53 early-career researchers across Ireland get €28.5m funding boost

29 Aug 2022

Minister Simon Harris at Inspirefest 2018. Image: Conor McCabe

Of the 36 STEM-related projects funded by the SFI-IRC Pathway programme, 21 are led by women researchers.

Funding of €28.5m will go to 53 projects as part of a programme to support emerging research talent in Ireland.

Minister for Further and Higher Education, Research, Innovation and Science Simon Harris, TD, said today (29 August) that the investment will help researchers in Ireland to advance their work and develop their careers towards becoming “the next generation of research leaders”.

“It is important that we retain and support our emerging talent across all areas of research, from astronomy, cancer, economics, energy, to health and nutrition,” he added.

Funding for the 53 projects – of which 36 are STEM-related and 17 are in the arts, humanities and social sciences – came from the SFI-IRC Pathway programme.

The programme is a new collaborative initiative between Science Foundation Ireland (SFI) and the Irish Research Council (IRC) to support early-career research across all disciplines and to encourage interdisciplinary approaches.

“Crucially, this fund focuses on the representation of female researchers in the higher education system,” Harris added. “We want to continue to increase the number of females participating in research and funds like this are crucial to helping us achieving this.”

Of the 36 STEM-related projects being funded, 21 are being led by women researchers.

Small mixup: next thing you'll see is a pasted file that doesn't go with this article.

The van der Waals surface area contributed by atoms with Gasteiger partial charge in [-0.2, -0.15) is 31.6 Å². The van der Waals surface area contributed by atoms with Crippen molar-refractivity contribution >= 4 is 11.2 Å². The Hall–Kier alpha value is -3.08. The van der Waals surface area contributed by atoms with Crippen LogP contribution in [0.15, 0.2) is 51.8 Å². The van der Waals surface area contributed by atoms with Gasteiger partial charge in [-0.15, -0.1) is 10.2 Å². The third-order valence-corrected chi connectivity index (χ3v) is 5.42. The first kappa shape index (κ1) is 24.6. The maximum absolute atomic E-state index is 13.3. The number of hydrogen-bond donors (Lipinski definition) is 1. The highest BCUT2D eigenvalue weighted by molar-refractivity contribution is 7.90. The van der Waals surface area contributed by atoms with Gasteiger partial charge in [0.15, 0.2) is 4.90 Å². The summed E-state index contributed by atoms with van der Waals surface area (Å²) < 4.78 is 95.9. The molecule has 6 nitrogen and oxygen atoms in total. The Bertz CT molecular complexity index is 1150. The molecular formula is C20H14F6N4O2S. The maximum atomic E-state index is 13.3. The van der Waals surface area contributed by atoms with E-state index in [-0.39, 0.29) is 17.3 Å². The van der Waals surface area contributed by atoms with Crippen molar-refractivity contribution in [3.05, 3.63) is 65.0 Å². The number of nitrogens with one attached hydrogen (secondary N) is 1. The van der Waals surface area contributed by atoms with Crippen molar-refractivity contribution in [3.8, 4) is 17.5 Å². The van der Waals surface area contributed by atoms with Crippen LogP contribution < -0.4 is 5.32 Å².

Projects range from identifying highly nutritious versions of Irish oats that will be resilient in the face of the climate crisis to studying the impact of plastics on health, and from novel sensors for measuring agricultural emissions to advanced batteries for improved energy storage performance.

One of the funded projects, led by Dr Patrick Kavanagh of the Dublin Institute for Advanced Studies, focuses on understanding the evolution of cosmic dust and star formation using the James Webb Space Telescope.

With nine researchers getting support, University College Dublin emerged as the institution with the highest number of research projects funded. This was followed by University of Limerick and Trinity College Dublin at eight each.

“We are delighted to be able to provide this important support to early-career researchers, enabling them to gain the essential skills and experience to develop their track record and become independent research leaders,” said Dr Ruth Freeman of SFI.

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Vish Gain is a journalist with Silicon Republic